New Hip Neighborhoods On The Rise Milwaukie, Vancouver And Woodstock
We all know their names: Northwest 23rd. The Pearl. Hawthorne. Alberta Arts District. And the Mississippi neighborhood.
They're Portland’s hottest and hippest -- and therefore increasingly expensive places to live in Portland. But Bert Sperling of the Portland-based Sperling's BestPlaces, says there are neighborhoods that are on the cusp of being the next best places to live and work in Portland.
“Portland has been discovered by the country as a whole,” Sperling said. “And it's become no longer a place where people might say, ‘Portland, where’s that?’ But there are still some places that are affordable, at least by most of the standards in the country and by the West Coast.”
It may seem that Portland is built-out, priced-out and on its way to becoming as expensive as New York City or San Francisco.
But don't despair, Sperling says, do your research to find the next happening place.
“If you want to be a bit of an urban pioneer and do some home studying, look for these outlying places like Milwaukie, Gresham, Oregon City and Vancouver – lots of good things are happening in Vancouver these days,” Sperling said. “Woodstock is also a place that finally has sort of taken hold, taken fire and it’s on an upward spiral.”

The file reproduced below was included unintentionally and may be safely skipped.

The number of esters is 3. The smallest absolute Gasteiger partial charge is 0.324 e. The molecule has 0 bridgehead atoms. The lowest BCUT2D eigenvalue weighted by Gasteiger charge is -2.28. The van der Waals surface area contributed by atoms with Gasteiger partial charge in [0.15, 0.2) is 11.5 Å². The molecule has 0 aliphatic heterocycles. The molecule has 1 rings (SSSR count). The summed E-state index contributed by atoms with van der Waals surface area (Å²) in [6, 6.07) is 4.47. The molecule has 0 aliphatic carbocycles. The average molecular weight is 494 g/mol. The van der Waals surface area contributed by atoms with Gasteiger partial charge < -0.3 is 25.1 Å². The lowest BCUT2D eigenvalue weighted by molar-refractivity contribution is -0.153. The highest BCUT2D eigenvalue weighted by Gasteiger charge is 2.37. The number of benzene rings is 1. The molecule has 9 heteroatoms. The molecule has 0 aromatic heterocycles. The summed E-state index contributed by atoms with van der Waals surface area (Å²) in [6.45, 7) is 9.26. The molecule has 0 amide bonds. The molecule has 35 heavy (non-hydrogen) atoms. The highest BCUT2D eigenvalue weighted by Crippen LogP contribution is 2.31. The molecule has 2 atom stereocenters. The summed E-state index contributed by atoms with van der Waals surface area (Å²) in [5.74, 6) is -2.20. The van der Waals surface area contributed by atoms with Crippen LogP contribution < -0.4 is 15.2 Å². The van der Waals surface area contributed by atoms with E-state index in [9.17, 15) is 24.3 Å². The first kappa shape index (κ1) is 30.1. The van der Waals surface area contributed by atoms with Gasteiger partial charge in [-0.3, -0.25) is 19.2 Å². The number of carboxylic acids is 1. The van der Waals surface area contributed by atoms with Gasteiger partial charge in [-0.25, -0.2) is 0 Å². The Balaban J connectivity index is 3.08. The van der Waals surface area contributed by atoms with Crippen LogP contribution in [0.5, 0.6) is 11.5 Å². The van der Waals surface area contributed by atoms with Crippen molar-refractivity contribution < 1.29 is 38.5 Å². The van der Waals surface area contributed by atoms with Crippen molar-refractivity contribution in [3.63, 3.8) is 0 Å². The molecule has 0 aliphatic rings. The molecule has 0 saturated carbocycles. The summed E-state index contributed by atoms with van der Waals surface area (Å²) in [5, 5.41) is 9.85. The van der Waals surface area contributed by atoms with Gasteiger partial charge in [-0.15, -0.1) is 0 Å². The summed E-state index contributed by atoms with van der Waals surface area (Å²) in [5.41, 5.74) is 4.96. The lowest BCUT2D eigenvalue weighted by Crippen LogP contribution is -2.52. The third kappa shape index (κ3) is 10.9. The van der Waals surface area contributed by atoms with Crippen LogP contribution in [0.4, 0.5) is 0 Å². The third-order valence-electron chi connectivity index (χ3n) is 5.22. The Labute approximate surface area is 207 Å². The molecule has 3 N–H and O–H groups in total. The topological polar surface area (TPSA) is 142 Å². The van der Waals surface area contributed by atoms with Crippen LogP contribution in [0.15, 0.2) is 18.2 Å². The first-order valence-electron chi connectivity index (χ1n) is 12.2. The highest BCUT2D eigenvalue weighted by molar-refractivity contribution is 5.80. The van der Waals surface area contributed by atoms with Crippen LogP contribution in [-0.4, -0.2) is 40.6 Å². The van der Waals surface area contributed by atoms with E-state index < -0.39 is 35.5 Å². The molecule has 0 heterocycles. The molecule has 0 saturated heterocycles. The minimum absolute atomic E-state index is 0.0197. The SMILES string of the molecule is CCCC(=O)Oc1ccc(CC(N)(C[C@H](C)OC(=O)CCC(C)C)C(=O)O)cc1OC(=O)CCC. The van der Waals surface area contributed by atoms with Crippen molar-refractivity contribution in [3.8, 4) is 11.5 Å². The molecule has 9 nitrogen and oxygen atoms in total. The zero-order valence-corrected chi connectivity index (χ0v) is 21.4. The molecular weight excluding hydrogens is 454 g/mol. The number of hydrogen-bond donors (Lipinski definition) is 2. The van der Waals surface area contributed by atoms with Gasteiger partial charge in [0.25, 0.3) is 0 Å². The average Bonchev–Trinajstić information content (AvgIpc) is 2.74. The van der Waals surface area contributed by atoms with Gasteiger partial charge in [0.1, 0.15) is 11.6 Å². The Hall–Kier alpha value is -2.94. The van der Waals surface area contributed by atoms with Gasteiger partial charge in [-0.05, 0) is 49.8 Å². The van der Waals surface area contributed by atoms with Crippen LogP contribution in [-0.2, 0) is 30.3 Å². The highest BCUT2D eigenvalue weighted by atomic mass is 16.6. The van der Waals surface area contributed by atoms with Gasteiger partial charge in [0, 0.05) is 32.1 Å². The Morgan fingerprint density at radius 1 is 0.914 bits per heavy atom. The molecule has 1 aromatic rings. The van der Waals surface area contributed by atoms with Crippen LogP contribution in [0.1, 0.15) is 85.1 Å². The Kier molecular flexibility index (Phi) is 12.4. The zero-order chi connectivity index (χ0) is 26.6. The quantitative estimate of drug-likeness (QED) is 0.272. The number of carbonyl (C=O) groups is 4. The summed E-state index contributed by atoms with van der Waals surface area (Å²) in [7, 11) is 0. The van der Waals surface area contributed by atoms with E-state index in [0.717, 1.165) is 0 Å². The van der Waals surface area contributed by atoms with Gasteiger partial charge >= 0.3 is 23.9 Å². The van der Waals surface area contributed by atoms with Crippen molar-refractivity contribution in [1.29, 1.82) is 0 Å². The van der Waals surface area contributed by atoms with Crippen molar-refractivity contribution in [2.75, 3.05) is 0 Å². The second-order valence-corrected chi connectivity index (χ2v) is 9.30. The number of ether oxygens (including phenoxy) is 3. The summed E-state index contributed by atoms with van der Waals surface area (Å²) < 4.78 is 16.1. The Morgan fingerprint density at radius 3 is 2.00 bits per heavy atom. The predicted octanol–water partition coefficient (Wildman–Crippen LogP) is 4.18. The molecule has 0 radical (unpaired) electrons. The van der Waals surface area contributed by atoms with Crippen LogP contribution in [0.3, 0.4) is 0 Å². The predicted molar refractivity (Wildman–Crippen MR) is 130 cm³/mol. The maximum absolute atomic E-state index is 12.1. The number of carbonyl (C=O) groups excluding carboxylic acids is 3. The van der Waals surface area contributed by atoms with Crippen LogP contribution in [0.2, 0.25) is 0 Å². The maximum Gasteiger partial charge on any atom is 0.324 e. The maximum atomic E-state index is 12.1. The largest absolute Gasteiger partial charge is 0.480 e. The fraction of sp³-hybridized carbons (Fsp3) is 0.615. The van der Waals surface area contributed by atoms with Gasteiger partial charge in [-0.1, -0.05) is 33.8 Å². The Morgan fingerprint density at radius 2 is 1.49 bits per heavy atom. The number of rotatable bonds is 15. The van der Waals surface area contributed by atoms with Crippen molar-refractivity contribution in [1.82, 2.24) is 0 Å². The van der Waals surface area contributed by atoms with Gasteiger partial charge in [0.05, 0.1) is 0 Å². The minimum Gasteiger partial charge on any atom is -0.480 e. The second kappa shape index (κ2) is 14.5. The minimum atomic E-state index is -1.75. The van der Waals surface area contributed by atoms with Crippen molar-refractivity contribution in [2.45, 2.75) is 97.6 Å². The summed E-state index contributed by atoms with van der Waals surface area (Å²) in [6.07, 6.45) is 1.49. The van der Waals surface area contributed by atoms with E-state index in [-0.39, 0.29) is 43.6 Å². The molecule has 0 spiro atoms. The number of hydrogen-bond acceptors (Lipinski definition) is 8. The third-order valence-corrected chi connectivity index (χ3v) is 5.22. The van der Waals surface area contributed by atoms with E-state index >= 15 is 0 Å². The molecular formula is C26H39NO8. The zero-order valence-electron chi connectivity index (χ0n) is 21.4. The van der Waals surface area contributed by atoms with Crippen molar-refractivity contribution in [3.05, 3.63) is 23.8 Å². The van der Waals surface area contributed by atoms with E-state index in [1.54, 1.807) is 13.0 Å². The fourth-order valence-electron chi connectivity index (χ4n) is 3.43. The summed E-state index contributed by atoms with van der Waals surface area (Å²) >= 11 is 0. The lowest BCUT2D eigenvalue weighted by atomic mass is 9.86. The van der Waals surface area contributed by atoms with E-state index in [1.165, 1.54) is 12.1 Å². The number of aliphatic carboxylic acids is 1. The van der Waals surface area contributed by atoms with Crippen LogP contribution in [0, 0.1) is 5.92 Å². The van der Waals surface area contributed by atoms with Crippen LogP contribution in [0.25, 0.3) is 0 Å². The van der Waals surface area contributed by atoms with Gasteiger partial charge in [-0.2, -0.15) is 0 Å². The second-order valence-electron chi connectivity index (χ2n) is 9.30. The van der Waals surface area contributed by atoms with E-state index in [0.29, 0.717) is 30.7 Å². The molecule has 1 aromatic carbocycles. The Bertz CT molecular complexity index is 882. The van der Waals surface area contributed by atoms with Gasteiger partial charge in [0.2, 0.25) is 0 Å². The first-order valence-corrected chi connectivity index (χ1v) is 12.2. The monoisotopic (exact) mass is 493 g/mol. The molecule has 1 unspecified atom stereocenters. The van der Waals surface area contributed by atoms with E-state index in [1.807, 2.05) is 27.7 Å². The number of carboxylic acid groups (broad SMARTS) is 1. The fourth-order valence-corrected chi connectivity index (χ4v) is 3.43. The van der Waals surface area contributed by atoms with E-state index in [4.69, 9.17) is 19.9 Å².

Sperling said extensions of existing hot neighborhoods -- Woodstock and Hawthorne extending to the east, Northwest 23rd Avenue extending north -- may have cheaper rents or better housing options, as will outlying areas.
Sperling says housing prices in east Portland in the last 10 years have increased twice as fast as they have on the west side.
“There’s so much going on and as a result the prices are still affordable in a lot of places on the east side, but they’re growing very fast,” he said.
Sperling also said that finding that next best place to live in Portland could be as easy as just walking or driving around the city looking for places off the radar and not on anyone's map.
“There are communities of like-minded people, sort of hipster neighborhoods, in any town you go to these days,” Sperling said. “So look for people like yourself and see where they’re going.”